Insult Retractions: A (Very) Occasional Feature

by Jonathan Chait | May 16, 2011

Last year, Daniel B. Klein and Zeljka Buturovic performed and analyzed a public survey that queried the public about a series of economic questions. The structure of the survey was such that agreement with the neoclassical economic model was deemed "correct," even on issues (such as the notion that the minimum wage costs jobs) where the evidence is far from clear. Klein announced the findings in a Wall Street Journal op-ed declaring "the left has trouble squaring economic thinking with their political psychology, morals and aesthetics." Conservatives widely trumpeted the findings. I wrote a fairly nasty blog item about it. (I know! I can't believe it, either.)

To their credit, when critics pointed out that the conclusion was totally invalid -- the survey was designed to catch myths, or "myths" believed only by the left, the authors set about to correct their error. They commissioned a new study testing myths that appeal to conservatives and libertarians (i.e., "When two people complete a voluntary transaction, it is necessarily the case that everyone else is unaffected by their transaction.") Result?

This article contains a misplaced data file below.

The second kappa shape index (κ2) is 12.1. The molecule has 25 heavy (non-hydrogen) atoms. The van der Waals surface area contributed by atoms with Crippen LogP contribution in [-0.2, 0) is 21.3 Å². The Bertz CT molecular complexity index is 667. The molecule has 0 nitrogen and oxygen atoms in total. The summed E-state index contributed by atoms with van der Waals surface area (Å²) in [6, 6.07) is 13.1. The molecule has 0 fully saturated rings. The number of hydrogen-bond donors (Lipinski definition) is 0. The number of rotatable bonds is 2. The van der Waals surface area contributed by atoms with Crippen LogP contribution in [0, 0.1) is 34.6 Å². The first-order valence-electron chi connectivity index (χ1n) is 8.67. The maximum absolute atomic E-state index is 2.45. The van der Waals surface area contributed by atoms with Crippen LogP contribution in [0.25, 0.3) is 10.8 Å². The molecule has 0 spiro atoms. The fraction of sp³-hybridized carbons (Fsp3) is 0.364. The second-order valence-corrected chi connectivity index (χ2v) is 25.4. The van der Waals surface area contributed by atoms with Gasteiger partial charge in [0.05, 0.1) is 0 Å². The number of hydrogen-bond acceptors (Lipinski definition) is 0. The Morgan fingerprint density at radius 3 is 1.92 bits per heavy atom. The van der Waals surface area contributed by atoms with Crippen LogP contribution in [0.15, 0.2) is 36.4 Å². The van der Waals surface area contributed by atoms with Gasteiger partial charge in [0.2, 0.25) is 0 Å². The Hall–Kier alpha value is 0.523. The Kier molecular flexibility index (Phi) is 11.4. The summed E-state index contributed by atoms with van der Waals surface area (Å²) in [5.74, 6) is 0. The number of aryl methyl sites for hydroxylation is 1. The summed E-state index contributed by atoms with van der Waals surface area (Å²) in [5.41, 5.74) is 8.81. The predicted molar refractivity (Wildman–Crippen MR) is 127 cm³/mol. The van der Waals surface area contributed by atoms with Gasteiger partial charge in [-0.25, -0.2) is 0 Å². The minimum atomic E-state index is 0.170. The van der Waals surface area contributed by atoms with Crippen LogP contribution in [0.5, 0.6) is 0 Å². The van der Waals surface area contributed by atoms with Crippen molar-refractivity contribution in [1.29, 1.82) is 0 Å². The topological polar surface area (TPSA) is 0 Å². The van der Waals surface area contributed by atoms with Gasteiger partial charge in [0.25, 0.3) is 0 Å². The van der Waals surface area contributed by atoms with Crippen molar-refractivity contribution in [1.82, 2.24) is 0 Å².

In a new survey, conducted in December 2010, we supplemented those eight questions with another nine new questions, all specifically challenging conservative and/or libertarian positions (and often reassuring leftist positions)... the new test consisting of all 17 questions yielded results that vitiated prior evidence of the left being worse.

I think they genuinely deserve credit for taking into account the objections and making the effort to correct them. The interesting question is whether the Wall Street Journal could be shamed into publishing another op-ed correcting the first one. Probably not, but you never know.

Source URL: http://www.newrepublic.com//blog/jonathan-chait/88485/insult-retractions-very-occasional-feature